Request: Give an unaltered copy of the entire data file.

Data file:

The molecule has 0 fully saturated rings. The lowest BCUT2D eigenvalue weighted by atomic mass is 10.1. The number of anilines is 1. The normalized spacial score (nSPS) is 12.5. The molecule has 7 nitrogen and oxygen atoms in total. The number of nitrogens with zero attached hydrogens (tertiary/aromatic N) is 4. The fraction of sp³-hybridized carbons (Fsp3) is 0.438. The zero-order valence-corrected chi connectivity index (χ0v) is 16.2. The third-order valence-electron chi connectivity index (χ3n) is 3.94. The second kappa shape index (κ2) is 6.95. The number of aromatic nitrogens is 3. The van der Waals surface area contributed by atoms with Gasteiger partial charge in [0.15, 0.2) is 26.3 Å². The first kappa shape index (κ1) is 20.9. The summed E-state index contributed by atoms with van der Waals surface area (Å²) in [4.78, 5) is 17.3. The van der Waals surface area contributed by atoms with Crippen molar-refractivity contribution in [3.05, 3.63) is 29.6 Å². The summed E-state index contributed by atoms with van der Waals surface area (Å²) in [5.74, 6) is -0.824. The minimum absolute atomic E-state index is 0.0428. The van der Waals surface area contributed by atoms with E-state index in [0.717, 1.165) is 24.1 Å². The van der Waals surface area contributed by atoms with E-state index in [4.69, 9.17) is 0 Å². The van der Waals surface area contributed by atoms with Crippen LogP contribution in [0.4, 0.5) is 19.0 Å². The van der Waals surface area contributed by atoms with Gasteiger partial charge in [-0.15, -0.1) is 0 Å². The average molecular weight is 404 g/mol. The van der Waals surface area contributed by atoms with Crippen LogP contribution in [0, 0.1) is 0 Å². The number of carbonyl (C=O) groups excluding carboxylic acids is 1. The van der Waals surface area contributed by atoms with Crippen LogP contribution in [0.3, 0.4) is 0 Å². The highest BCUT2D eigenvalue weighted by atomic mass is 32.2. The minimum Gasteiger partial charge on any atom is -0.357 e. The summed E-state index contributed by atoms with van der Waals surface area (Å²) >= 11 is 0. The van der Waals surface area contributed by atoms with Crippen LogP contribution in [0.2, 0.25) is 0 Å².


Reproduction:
The molecule has 0 fully saturated rings. The lowest BCUT2D eigenvalue weighted by atomic mass is 10.1. The number of anilines is 1. The normalized spacial score (nSPS) is 12.5. The molecule has 7 nitrogen and oxygen atoms in total. The number of nitrogens with zero attached hydrogens (tertiary/aromatic N) is 4. The fraction of sp³-hybridized carbons (Fsp3) is 0.438. The zero-order valence-corrected chi connectivity index (χ0v) is 16.2. The third-order valence-electron chi connectivity index (χ3n) is 3.94. The second kappa shape index (κ2) is 6.95. The number of aromatic nitrogens is 3. The van der Waals surface area contributed by atoms with Gasteiger partial charge in [0.15, 0.2) is 26.3 Å². The first kappa shape index (κ1) is 20.9. The summed E-state index contributed by atoms with van der Waals surface area (Å²) in [4.78, 5) is 17.3. The van der Waals surface area contributed by atoms with Crippen molar-refractivity contribution in [3.05, 3.63) is 29.6 Å². The summed E-state index contributed by atoms with van der Waals surface area (Å²) in [5.74, 6) is -0.824. The minimum absolute atomic E-state index is 0.0428. The van der Waals surface area contributed by atoms with E-state index in [0.717, 1.165) is 24.1 Å². The van der Waals surface area contributed by atoms with E-state index in [4.69, 9.17) is 0 Å². The van der Waals surface area contributed by atoms with Crippen LogP contribution in [0.4, 0.5) is 19.0 Å². The van der Waals surface area contributed by atoms with Gasteiger partial charge in [-0.15, -0.1) is 0 Å². The average molecular weight is 404 g/mol. The van der Waals surface area contributed by atoms with Crippen LogP contribution in [0, 0.1) is 0 Å². The number of carbonyl (C=O) groups excluding carboxylic acids is 1. The van der Waals surface area contributed by atoms with Crippen LogP contribution in [0.3, 0.4) is 0 Å². The highest BCUT2D eigenvalue weighted by atomic mass is 32.2. The minimum Gasteiger partial charge on any atom is -0.357 e. The summed E-state index contributed by atoms with van der Waals surface area (Å²) >= 11 is 0. The van der Waals surface area contributed by atoms with Crippen LogP contribution in [0.2, 0.25) is 0 Å².